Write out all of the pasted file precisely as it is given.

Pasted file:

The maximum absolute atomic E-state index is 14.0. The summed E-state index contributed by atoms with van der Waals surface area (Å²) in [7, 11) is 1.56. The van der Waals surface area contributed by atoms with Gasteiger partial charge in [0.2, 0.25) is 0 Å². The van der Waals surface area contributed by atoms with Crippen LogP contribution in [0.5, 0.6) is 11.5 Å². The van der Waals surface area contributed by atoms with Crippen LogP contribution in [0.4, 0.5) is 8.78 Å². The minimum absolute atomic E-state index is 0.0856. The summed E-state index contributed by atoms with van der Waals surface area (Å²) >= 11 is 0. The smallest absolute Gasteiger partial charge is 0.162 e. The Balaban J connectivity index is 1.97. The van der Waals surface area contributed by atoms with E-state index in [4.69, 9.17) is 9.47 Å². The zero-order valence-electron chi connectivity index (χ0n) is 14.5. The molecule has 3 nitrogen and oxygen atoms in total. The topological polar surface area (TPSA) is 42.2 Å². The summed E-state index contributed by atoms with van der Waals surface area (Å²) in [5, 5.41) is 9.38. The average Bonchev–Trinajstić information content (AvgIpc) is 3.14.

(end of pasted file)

The maximum absolute atomic E-state index is 14.0. The summed E-state index contributed by atoms with van der Waals surface area (Å²) in [7, 11) is 1.56. The van der Waals surface area contributed by atoms with Gasteiger partial charge in [0.2, 0.25) is 0 Å². The van der Waals surface area contributed by atoms with Crippen LogP contribution in [0.5, 0.6) is 11.5 Å². The van der Waals surface area contributed by atoms with Crippen LogP contribution in [0.4, 0.5) is 8.78 Å². The minimum absolute atomic E-state index is 0.0856. The summed E-state index contributed by atoms with van der Waals surface area (Å²) >= 11 is 0. The smallest absolute Gasteiger partial charge is 0.162 e. The Balaban J connectivity index is 1.97. The van der Waals surface area contributed by atoms with E-state index in [4.69, 9.17) is 9.47 Å². The zero-order valence-electron chi connectivity index (χ0n) is 14.5. The molecule has 3 nitrogen and oxygen atoms in total. The topological polar surface area (TPSA) is 42.2 Å². The summed E-state index contributed by atoms with van der Waals surface area (Å²) in [5, 5.41) is 9.38. The average Bonchev–Trinajstić information content (AvgIpc) is 3.14.